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Europe

Europe Takes on Alcopops

In an attempt to tackle teenage alcohol consumption, European politicians are targeting Alcopops, the trendy fruit-flavored alcoholic beverages preferred by young drinkers. Taxation is the choice method.

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Nearly half of all alcopops sold are consumed by teenagers

Starting in August, young Germans looking for an alcoholic kick on a summer night, have to reach a little deeper in their pocket. A sin tax slapped on mixed drinks sold in cans or bottles is to blame. Instead of the €2.00 a pop they used to cost, teenage drinkers have to fork out another 80 cents (about one dollar more) for their fruit-flavored alcohol.

The German Health Ministry, which proposed the tax as a means to discourage under-age drinkers from buying the so-called alcopops, hopes the increased price will have an effect not only on the consumers, but also on the manufacturers, who notoriously market the sweet drinks to younger crowds by presenting them as cool and trendy in advertisements.

"We want to give a clear signal that we do not want people under 18 buying them," said Marion Caspers-Merck, Germany's commissioner for drug policy.

Europe-wide health concern

Germany is not alone in declaring a war on alcopops. Throughout Europe, politicians are taking aim at the innocent looking bottles in bright snappy colors with exotic ingredients such as tequila, lime and "organic agave cactus juice." With an average alcohol content of 5.5 percent, the drinks have been pinpointed as a major contributor to increased alcohol abuse among teenagers.

Alcopops are especially conducive to encouraging underage drinking because their characteristic sweetness masks the bitter taste of alcohol. Young people, who ordinarily would not opt for hard liquor, are now consuming it in greater quantities disguised in fruit-flavored drinks.

Doctors in Britain have put the blame for the surge in teenage drinking squarely on alcopops. The British organization Alcohol Concern has said that alcohol abuse in children and young adults is on the increase. Studies conducted at the Royal Liverpool Children's Hospital has shown that, from 1985 to 1996, there was a tenfold increase in admissions of children aged nine to 16 under the influence of alcohol.

Half of all alcopops consumed by teenagers

Eine Frau nimmt am Montag, 24. November 2003, eine Flasche Limonadenmixgetränk aus dem Kühlregal eines Getränkehandels in Düsseldorf Alcopops Mixgetränk Getränkeindustrie Alkohol

Rigo, Breezer and Smirnoff Ice are the preferred trendy drinks of youths.

According to an international study by the World Health Organization, 3.6 percent of 11 year-olds admitted to drinking alcopops regularly. At age 15, the figure jumps to almost 15 percent. In Germany, a government report last year said every second alcopop sold was purchased by 14 to 19 year-olds.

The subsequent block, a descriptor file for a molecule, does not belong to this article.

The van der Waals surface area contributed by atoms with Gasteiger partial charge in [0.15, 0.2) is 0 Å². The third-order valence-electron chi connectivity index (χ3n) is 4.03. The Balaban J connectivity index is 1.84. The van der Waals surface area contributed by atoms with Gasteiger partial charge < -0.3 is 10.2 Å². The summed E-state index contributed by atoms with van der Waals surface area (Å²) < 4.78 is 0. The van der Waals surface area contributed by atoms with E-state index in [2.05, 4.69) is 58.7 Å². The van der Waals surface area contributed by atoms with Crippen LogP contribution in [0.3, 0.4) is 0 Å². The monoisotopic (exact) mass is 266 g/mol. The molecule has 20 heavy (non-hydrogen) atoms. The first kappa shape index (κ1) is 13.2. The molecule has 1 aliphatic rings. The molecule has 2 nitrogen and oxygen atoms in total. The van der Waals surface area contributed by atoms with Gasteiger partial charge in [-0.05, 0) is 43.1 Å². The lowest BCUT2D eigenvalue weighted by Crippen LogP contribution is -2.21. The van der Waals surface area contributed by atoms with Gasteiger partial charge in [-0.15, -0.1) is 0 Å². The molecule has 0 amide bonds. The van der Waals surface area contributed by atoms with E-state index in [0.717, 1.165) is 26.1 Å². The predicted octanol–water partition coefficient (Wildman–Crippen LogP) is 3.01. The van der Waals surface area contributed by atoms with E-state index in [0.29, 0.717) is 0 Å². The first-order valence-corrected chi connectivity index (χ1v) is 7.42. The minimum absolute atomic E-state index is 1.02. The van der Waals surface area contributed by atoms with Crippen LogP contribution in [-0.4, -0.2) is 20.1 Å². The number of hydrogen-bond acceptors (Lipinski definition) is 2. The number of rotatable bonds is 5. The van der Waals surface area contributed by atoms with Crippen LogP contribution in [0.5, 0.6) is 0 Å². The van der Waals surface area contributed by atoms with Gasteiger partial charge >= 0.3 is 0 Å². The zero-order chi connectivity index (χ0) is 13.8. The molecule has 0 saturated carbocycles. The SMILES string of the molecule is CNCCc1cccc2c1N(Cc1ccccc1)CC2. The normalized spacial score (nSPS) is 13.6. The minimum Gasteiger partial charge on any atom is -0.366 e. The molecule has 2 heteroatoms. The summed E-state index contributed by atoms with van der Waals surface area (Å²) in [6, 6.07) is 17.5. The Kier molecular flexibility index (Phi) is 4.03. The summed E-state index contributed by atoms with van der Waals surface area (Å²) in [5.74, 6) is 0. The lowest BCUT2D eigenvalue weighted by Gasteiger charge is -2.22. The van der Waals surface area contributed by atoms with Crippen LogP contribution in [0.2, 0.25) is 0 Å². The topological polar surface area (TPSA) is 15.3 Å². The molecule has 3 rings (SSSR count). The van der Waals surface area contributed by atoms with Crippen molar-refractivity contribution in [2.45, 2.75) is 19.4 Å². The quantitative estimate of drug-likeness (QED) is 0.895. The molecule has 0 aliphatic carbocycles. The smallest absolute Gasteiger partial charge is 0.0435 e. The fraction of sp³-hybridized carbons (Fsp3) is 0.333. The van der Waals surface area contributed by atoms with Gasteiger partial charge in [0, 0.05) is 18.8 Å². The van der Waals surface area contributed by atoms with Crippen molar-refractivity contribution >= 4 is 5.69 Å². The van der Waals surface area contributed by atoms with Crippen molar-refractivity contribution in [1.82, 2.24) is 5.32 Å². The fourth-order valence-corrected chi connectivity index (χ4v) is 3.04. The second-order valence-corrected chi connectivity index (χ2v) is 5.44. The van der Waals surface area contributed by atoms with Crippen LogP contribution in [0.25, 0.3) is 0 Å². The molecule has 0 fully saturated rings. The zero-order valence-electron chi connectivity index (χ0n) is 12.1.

But while health officials continue to worry about how the drinks are leading to increased alcoholism among young people, the drink producers are watching their sales climb. Between 2001 and 2002, the amount of alcopops sold rose from 3 to 13 million liters (0.8 to 3.4 million gallons). The biggest markets are Germany, France, Britain, Belgium and Denmark. In Germany, sales of Rigo and Breezer -- two popular mixed drinks -- account for 56 percent of Bicardi Deutschland's turnover.

Taxation as prevention

Austria is the latest country to take preventive action to curb sales of the sugary drinks. Following Germany's example, it too has decided to increase the price of alcopops. Earlier this week, Austrian Health Minister Maria Rauch-Kallat called for firm measures in the form of a tax to act as a disincentive for young people to buy the flavored alcohol. The country's treasury will correspondingly decrease taxes on non-alcoholic beverages, she added.

In France, a tax on alcopops was introduced in 1996 and left a serious dent in the market. Last month a new public health low was voted through parliament setting the tax rate at 11 euros per deciliter of pure alcohol in a new public health law voted through parliament last month.

Although fewer teens may opt to spend more money for the drinks, not everyone is convinced that the tax is as effective as intended. The French automobile association -- quoting figures of a quarter of drunk-driving accidents committed by people between age 18 and 24 -- says a simple health tax is not enough to address the problem. It says there should be more prevention campaigns focusing on the effects of alcohol.

In Germany, though, politicians and health officials are sticking to taxation as a form of discouragement. "This is an important and sensible step," said Fritz Behrens, State Interior Minister for North Rhine-Westphalia. "Young people underestimate the dangers of apparently harmless, sweet and trendy-looking drinks." The five million euros garnered from the tax by the end of this year will be put towards developing preventive measures against alcoholism.

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